The Toyota Prius is on its way from being a worldwide phenomenon to a flat-out consumer staple in the transportation sector. The enigmatic hybrid-electric car just hit the ‘one million units sold’ mark and continues to sell like wildfire. “Many of our Priuses sell the same day they arrive on the lot. If they haven’t already pre-sold, that is. But that’s not a bad problem to have,” Baltimore-based Toyota dealership owner, Bill Kidd, told Hybridcars.com. As most of the auto industry suffers through a down trend, the Prius enjoyed a sales jump of 67 percent in April alone. Year-to-date sales are up 23 percent compared to 2007. And since the Prius is looked upon as the bellweather vehicle for the hybrid car industry as a whole, the future of the segment is no doubt looking bright.
Of course, much of the Prius’ success is attributed to rising oil costs that topped 127 dollars per barrel just today. Fuel in many parts of the country has climbed over four dollars gallon. As consumers desperately seek relief from theses high gas prices, Toyota sees this as a good time to slightly raise the sticker on its hot hybrid commodity, as part of a general price increase across the vehicle line.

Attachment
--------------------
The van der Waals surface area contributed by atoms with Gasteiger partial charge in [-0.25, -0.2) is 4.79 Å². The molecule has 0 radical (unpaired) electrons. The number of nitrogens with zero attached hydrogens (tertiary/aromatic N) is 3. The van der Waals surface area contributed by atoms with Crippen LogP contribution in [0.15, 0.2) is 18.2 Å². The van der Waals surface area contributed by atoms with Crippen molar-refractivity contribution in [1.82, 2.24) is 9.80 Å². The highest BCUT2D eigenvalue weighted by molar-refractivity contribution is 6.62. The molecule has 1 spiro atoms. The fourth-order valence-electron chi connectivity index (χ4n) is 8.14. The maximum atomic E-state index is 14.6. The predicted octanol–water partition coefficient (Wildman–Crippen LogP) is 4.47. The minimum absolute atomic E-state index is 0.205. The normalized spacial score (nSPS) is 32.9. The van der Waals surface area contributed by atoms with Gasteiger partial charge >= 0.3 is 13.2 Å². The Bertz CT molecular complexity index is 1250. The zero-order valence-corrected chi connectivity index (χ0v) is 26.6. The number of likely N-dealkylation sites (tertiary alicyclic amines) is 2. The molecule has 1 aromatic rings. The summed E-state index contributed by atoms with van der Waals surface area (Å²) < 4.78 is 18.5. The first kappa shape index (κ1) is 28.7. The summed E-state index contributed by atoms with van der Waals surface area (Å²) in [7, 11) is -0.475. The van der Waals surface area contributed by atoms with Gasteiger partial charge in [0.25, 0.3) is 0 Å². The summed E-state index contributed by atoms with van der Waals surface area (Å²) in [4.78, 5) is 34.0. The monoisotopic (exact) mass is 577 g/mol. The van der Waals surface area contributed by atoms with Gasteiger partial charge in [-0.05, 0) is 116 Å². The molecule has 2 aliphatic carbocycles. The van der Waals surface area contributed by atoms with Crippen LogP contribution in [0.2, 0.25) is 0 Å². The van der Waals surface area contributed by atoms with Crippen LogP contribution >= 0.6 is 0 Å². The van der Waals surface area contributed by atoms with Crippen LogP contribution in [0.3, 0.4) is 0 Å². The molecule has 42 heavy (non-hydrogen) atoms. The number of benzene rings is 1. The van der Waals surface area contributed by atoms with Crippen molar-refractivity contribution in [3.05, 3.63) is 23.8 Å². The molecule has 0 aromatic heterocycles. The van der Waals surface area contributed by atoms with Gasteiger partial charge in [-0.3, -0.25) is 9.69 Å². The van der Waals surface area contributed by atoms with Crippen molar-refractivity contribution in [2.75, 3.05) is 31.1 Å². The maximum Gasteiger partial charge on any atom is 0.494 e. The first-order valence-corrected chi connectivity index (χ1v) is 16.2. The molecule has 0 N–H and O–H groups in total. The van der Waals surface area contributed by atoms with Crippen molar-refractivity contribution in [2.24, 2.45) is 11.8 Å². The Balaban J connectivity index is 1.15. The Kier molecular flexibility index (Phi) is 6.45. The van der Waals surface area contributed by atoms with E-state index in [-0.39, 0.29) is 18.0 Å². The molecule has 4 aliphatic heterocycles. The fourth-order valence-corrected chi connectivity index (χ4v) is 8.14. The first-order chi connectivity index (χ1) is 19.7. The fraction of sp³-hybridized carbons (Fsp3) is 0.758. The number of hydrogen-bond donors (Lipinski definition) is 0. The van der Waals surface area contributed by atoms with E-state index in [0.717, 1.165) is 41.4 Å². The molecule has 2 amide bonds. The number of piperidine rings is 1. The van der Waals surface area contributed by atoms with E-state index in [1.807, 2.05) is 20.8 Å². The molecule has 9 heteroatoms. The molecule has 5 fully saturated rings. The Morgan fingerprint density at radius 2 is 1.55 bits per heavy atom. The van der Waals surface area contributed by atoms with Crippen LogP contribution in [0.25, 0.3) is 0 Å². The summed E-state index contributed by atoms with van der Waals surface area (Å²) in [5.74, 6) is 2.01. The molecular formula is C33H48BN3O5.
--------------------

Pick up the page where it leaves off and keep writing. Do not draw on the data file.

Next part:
The 400 dollar increase in price does not seem particularly unreasonable, especially when higher gas prices these days equate to a shorter hybrid payback period. In other words, it’s taking less time for vehicles like the Prius to make back the premium consumers pay for a hybrid, in savings at the fuel pumps. “The increase is based on the elevated price of goods. It’s an annual adjustment,” said Toyota Spokesperson Bill Kwong. But it also gives the carmaker the opportunity to make up some of the profits it has lost from its non-hybrid offerings. Toyota’s overall North American sales are down just over three percent so far this year.
Aside from the concern over gas prices, those hybrid drivers who put equal weight on their vehicle’s environmental benefits should have even less of an issue with the price increase. The Prius has produced 4.5 million less tons of CO2 than comparably-sized gas-powered vehicles. To many, this reduction is worth it’s weight in gold.
Despite the possibility that Toyota is facing it’s first annual sales decline since 1995, the carmaker predicts Prius sales for 2008 to be at least at the same level as last year. The car will obviously play an important role in Toyota’s overall goal to sell one million-plus hybrid vehicles on an annual basis throughout the 2010s.